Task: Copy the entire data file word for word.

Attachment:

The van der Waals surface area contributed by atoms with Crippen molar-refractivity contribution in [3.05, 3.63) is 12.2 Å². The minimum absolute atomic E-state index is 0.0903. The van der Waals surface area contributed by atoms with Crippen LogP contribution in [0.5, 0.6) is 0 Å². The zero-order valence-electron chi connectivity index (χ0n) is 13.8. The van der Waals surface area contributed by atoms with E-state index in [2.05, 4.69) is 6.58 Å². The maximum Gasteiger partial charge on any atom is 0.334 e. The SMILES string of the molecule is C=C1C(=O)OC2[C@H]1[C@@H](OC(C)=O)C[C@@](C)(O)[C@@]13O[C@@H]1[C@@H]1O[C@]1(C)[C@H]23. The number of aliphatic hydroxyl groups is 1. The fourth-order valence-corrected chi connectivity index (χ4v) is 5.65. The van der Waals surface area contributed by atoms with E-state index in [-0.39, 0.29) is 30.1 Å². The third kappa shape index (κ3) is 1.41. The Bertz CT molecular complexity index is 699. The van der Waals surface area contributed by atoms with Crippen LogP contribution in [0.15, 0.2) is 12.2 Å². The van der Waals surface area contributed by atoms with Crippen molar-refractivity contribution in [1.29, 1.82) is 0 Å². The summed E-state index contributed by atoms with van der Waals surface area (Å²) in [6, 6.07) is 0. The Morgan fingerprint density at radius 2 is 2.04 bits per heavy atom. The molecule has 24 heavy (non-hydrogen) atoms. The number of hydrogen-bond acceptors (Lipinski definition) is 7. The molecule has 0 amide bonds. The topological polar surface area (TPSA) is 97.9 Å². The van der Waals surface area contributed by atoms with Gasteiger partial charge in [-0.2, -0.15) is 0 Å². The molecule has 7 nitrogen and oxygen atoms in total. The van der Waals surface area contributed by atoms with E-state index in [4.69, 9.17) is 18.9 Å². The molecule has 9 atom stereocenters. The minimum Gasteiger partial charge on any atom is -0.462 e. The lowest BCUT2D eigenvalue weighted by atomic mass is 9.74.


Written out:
The van der Waals surface area contributed by atoms with Crippen molar-refractivity contribution in [3.05, 3.63) is 12.2 Å². The minimum absolute atomic E-state index is 0.0903. The van der Waals surface area contributed by atoms with Crippen LogP contribution in [0.5, 0.6) is 0 Å². The zero-order valence-electron chi connectivity index (χ0n) is 13.8. The van der Waals surface area contributed by atoms with E-state index in [2.05, 4.69) is 6.58 Å². The maximum Gasteiger partial charge on any atom is 0.334 e. The SMILES string of the molecule is C=C1C(=O)OC2[C@H]1[C@@H](OC(C)=O)C[C@@](C)(O)[C@@]13O[C@@H]1[C@@H]1O[C@]1(C)[C@H]23. The number of aliphatic hydroxyl groups is 1. The fourth-order valence-corrected chi connectivity index (χ4v) is 5.65. The van der Waals surface area contributed by atoms with E-state index in [-0.39, 0.29) is 30.1 Å². The third kappa shape index (κ3) is 1.41. The Bertz CT molecular complexity index is 699. The van der Waals surface area contributed by atoms with Crippen LogP contribution in [0.15, 0.2) is 12.2 Å². The van der Waals surface area contributed by atoms with Crippen molar-refractivity contribution in [1.29, 1.82) is 0 Å². The summed E-state index contributed by atoms with van der Waals surface area (Å²) in [6, 6.07) is 0. The Morgan fingerprint density at radius 2 is 2.04 bits per heavy atom. The molecule has 24 heavy (non-hydrogen) atoms. The number of hydrogen-bond acceptors (Lipinski definition) is 7. The molecule has 0 amide bonds. The topological polar surface area (TPSA) is 97.9 Å². The van der Waals surface area contributed by atoms with Gasteiger partial charge in [-0.2, -0.15) is 0 Å². The molecule has 7 nitrogen and oxygen atoms in total. The van der Waals surface area contributed by atoms with E-state index in [4.69, 9.17) is 18.9 Å². The molecule has 9 atom stereocenters. The minimum Gasteiger partial charge on any atom is -0.462 e. The lowest BCUT2D eigenvalue weighted by atomic mass is 9.74.